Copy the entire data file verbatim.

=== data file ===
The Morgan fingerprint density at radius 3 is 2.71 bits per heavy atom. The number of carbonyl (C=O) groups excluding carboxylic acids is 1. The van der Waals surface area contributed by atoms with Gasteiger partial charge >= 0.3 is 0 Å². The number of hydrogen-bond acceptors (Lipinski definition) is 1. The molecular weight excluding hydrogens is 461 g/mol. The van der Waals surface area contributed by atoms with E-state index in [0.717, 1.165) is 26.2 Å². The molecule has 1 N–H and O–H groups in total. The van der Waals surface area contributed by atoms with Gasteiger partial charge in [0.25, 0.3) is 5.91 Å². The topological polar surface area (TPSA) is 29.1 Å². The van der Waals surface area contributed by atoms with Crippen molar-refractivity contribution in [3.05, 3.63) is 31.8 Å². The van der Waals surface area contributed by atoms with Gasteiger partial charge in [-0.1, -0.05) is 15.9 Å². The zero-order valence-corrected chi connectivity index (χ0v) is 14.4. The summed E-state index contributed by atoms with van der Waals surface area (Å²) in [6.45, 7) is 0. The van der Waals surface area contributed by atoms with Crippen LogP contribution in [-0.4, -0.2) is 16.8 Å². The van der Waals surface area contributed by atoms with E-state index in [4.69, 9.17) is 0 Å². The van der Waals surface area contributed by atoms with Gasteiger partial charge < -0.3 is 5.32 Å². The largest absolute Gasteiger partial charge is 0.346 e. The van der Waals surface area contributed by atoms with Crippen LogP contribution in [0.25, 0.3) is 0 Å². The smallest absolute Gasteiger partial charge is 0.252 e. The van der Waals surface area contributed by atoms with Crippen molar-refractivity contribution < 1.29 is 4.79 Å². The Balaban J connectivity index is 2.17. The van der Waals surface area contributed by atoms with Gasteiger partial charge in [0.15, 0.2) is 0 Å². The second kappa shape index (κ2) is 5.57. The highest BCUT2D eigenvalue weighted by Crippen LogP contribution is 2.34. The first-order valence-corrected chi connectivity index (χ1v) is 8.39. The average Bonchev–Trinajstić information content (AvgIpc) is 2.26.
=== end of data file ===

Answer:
The Morgan fingerprint density at radius 3 is 2.71 bits per heavy atom. The number of carbonyl (C=O) groups excluding carboxylic acids is 1. The van der Waals surface area contributed by atoms with Gasteiger partial charge >= 0.3 is 0 Å². The number of hydrogen-bond acceptors (Lipinski definition) is 1. The molecular weight excluding hydrogens is 461 g/mol. The van der Waals surface area contributed by atoms with E-state index in [0.717, 1.165) is 26.2 Å². The molecule has 1 N–H and O–H groups in total. The van der Waals surface area contributed by atoms with Gasteiger partial charge in [0.25, 0.3) is 5.91 Å². The topological polar surface area (TPSA) is 29.1 Å². The van der Waals surface area contributed by atoms with Crippen molar-refractivity contribution in [3.05, 3.63) is 31.8 Å². The van der Waals surface area contributed by atoms with Gasteiger partial charge in [-0.1, -0.05) is 15.9 Å². The zero-order valence-corrected chi connectivity index (χ0v) is 14.4. The summed E-state index contributed by atoms with van der Waals surface area (Å²) in [6.45, 7) is 0. The van der Waals surface area contributed by atoms with Crippen LogP contribution in [-0.4, -0.2) is 16.8 Å². The van der Waals surface area contributed by atoms with E-state index in [4.69, 9.17) is 0 Å². The van der Waals surface area contributed by atoms with Gasteiger partial charge < -0.3 is 5.32 Å². The largest absolute Gasteiger partial charge is 0.346 e. The van der Waals surface area contributed by atoms with Crippen LogP contribution in [0.25, 0.3) is 0 Å². The smallest absolute Gasteiger partial charge is 0.252 e. The van der Waals surface area contributed by atoms with Crippen molar-refractivity contribution < 1.29 is 4.79 Å². The Balaban J connectivity index is 2.17. The van der Waals surface area contributed by atoms with Gasteiger partial charge in [0.15, 0.2) is 0 Å². The second kappa shape index (κ2) is 5.57. The highest BCUT2D eigenvalue weighted by Crippen LogP contribution is 2.34. The first-order valence-corrected chi connectivity index (χ1v) is 8.39. The average Bonchev–Trinajstić information content (AvgIpc) is 2.26.